By Abby Proch, Editor
For the first time in more than seven years, Huawei is not one of the top five smartphone brands in China by sales, reports The Associated Press, citing a Canalys research note.
What’s more, Huawei’s revenue dropped 29.4% year over year for the first half of 2021 and its revenue fell from $70.2 billion to $49.6 billion. Though some decline is due to plummeting cell phone sales and the 2020 sell off of its Honor smartphone brand, Huawei also blamed the crippling effect of U.S. sanctions and a semiconductor chip shortage that is now creeping its way from the automotive world into the cell phone industry.
The chip shortage has forced Huawei to release its latest line of smartphones without 5G capability, according to CNBC. Huawei says the omission of 5G technology is due to chip factory closures and heightened consumer demand caused by the COVID-19 pandemic, as well as global stockpiling of chips. Richard Yu, CEO of Huawei’s consumer business group, also claims the chip shortage stems from U.S. sanctions that ban Chinese use of U.S. hardware and software.
In another potential blow to Huawei, U.S. National Security Advisor Jake Sullivan compelled Brazilian officials to forgo a relationship with China and instead team with the U.S. to build its 5G network, reports The Economic Times. Reports suggest the move would help Brazil become a NATO global partner since using unreliable communications suppliers, such as those in China, prompts defense and security concerns, thus hindering cooperation between the U.S. and Brazil on those fronts.
A similar ban on Chinese-made telecoms equipment by the Swedish government also threatened the vitality of Ericsson. Yet, despite losing market share in China in recent years, Ericsson recently won a 3% share in a combined 5G radio contract with telecom operators China Telecom and China Unicom covering thousands of new base stations, says Reuters. Huawei is understood to have gained a larger share of the contract, though the exact percentage has not been released.
Ericsson rival Nokia reported increased Q2 profits last week, more than doubling its Q2 2020 take of $316 million with $640 million this year — a 71 percent increase, according to the AP. Sales climbed 4% at $6.2 billion. The stronger quarter suggests the 5G network provider has regained financial footing even though newly named CEO Pekka Lundmark said the company would endure short-term loss in order to rise as the global leader in 5G services. Lundmark said some of Nokia’s challenges include deteriorating market share in the U.S. and meager shares in China.
In other Nokia news, the Finnish 5G carrier — alongside Taiwan Mobile — claims to have combined spectrum in 700MHz (n28) and 3500MHz (n78) to create the first-ever New Radio carrier aggregation (NRCA), says Yahoo. The trial occurred in a 5G standalone network environment and, if implemented, would improve network capacity and coverage for Taiwan Mobile.
In other spectrum news, Canada collected more $10 billion CAD in a 3.5 GHz auction for 5G spectrum, according to provisional auction results. While the top winners included some of Canada’s largest carriers — Rogers Communication Canada won 325 licenses costing $3.3 billion CAD, Vidéotron ltée won 294 licenses for $829 million CAD, and Bell Mobility won 271 licenses for $2.1 billion CAD — smaller carriers didn’t walk away empty handed.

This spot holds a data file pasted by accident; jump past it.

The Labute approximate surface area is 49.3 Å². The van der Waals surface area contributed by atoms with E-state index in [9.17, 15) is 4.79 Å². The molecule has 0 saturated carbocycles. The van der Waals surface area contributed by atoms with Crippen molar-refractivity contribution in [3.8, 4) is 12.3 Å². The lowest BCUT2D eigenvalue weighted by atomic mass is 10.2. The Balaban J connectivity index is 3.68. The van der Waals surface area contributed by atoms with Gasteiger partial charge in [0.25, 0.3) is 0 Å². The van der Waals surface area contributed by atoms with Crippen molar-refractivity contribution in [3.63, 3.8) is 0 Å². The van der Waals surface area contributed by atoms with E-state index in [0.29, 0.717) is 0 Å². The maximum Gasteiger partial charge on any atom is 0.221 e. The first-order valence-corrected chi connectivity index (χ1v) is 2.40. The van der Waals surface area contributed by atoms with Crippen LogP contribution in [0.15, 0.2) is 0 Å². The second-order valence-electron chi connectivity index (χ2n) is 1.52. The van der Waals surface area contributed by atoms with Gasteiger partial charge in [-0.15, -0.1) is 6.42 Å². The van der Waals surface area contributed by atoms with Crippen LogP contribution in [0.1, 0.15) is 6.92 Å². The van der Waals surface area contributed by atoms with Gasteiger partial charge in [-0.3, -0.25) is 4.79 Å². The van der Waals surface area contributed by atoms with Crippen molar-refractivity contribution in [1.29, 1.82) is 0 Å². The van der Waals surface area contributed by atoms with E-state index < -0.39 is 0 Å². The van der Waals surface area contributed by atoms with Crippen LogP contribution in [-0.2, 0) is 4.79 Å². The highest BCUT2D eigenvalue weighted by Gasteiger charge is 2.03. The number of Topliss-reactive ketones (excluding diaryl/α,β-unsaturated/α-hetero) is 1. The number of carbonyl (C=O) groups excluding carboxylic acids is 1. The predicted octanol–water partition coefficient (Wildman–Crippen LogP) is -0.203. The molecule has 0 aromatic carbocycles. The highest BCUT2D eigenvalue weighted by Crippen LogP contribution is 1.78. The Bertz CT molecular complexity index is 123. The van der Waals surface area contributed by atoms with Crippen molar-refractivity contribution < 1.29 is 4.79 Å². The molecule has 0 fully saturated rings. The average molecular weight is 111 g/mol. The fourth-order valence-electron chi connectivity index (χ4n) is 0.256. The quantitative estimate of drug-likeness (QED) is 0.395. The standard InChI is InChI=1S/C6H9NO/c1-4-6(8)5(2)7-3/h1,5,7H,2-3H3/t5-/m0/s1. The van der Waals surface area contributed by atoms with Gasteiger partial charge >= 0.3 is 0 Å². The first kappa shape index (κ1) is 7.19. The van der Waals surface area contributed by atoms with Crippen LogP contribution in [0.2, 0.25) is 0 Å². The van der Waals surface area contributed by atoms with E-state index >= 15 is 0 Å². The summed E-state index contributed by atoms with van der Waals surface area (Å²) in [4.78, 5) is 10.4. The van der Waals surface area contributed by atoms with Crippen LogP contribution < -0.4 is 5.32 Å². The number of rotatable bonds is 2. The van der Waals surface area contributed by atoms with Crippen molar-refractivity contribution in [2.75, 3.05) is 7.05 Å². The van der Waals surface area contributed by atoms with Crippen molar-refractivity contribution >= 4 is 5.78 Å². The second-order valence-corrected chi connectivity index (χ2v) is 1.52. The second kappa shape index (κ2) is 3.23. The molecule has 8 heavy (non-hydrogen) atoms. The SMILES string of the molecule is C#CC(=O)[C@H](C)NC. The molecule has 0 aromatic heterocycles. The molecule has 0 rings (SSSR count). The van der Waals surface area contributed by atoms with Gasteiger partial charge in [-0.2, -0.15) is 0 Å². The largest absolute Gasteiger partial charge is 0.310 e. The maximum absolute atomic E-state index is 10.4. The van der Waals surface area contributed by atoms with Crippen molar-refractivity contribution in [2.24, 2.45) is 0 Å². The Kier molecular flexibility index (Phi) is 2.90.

Authorities set aside 50 MHz of the total 200 MHz to accommodate small and regional competitors to ensure affordability for those agencies as they sidle up to larger operators with deeper pockets. There were 1,504 licenses distributed among 21 careers. The licenses are good for the next 20 years.
On a global scale, Inmarsat claims its new ORCHESTRA communications network will redefine connectivity by providing the fastest speeds, the lowest average latency and highest capacity. It’s a tall order, but Inmarsat says ORCHESTRA will fulfill its mission via a “dynamic mesh network” of terrestrial, satellite and geosynchronous networks.
ORCHESTRA will layer existing 5G, L-band and GX networks with a new low earth orbit (LEO) network, comprised of 150-175 satellites. The initiative will address communications congestion in high-traffic transportation networks like ports, airports, channels, and flight corridors. Deployment begins in 2022.
While Inmarsat is ramping up its networks, T-Mobile announced plans to retire some of its own. T-Mobile is retiring all 3G and LTE networks in 2022. Sprint’s 3G (CDMA) network will cease operations Jan. 1, followed by its LTE network on June 22. T-Mobile merged with Sprint in April 2020. Shutting down the increasingly outdated technologies will free up spectrum and company resources, as well as strengthen the telecom’s entire network, states a company press release.
T-Mobile also claims the upgraded 5G service will make broadband speeds 100 to 300 times faster than existing speeds and enhance location identification to support public safety and emergency services.
Rounding out the week in 5G, Fisk University is changing how future medical professionals gain their hands-on experience, according to Business Wire. Fisk students will soon explore human anatomy in a 5G-powered virtual reality human cadaver lab. Swapping lab coats for HTC VIVE VR headsets, pre-med students will concurrently explore and examine human cadavers virtually, allowing the university to forgo costly cadavers and provide modern, easy-to-maintain educational experiences. Add-ons include software for surgical procedures and cellular-level exploration.